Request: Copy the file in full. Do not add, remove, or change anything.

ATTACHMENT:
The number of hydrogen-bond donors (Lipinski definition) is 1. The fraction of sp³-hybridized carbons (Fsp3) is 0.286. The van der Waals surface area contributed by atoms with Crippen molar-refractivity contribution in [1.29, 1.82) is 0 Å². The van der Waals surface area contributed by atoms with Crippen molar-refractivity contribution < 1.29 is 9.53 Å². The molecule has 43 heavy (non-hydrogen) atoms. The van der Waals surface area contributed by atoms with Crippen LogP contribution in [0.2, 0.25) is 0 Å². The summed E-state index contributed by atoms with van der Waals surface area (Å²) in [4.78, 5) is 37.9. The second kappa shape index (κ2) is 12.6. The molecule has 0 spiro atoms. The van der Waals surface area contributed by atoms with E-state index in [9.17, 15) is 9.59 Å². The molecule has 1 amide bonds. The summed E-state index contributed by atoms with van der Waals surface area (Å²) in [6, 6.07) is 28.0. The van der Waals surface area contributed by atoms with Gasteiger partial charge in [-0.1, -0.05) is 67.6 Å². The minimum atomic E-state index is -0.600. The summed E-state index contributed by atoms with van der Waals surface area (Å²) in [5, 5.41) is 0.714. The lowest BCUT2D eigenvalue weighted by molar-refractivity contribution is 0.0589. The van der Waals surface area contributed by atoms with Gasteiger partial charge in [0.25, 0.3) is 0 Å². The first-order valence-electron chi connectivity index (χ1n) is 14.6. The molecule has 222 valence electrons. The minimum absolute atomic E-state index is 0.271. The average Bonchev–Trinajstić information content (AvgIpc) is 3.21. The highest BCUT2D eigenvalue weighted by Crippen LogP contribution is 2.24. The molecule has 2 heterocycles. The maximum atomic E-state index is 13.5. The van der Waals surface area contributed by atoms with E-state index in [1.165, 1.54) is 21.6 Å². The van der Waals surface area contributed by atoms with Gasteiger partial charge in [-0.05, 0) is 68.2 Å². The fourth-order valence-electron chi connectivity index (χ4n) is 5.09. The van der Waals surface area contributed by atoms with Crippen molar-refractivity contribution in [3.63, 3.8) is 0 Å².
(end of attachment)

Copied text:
The number of hydrogen-bond donors (Lipinski definition) is 1. The fraction of sp³-hybridized carbons (Fsp3) is 0.286. The van der Waals surface area contributed by atoms with Crippen molar-refractivity contribution in [1.29, 1.82) is 0 Å². The van der Waals surface area contributed by atoms with Crippen molar-refractivity contribution < 1.29 is 9.53 Å². The molecule has 43 heavy (non-hydrogen) atoms. The van der Waals surface area contributed by atoms with Crippen LogP contribution in [0.2, 0.25) is 0 Å². The summed E-state index contributed by atoms with van der Waals surface area (Å²) in [4.78, 5) is 37.9. The second kappa shape index (κ2) is 12.6. The molecule has 0 spiro atoms. The van der Waals surface area contributed by atoms with E-state index in [9.17, 15) is 9.59 Å². The molecule has 1 amide bonds. The summed E-state index contributed by atoms with van der Waals surface area (Å²) in [6, 6.07) is 28.0. The van der Waals surface area contributed by atoms with Gasteiger partial charge in [-0.1, -0.05) is 67.6 Å². The minimum atomic E-state index is -0.600. The summed E-state index contributed by atoms with van der Waals surface area (Å²) in [5, 5.41) is 0.714. The lowest BCUT2D eigenvalue weighted by molar-refractivity contribution is 0.0589. The van der Waals surface area contributed by atoms with Gasteiger partial charge in [0.25, 0.3) is 0 Å². The first-order valence-electron chi connectivity index (χ1n) is 14.6. The molecule has 222 valence electrons. The minimum absolute atomic E-state index is 0.271. The average Bonchev–Trinajstić information content (AvgIpc) is 3.21. The highest BCUT2D eigenvalue weighted by Crippen LogP contribution is 2.24. The molecule has 2 heterocycles. The maximum atomic E-state index is 13.5. The van der Waals surface area contributed by atoms with E-state index in [1.165, 1.54) is 21.6 Å². The van der Waals surface area contributed by atoms with Gasteiger partial charge in [-0.05, 0) is 68.2 Å². The fourth-order valence-electron chi connectivity index (χ4n) is 5.09. The van der Waals surface area contributed by atoms with Crippen molar-refractivity contribution in [3.63, 3.8) is 0 Å².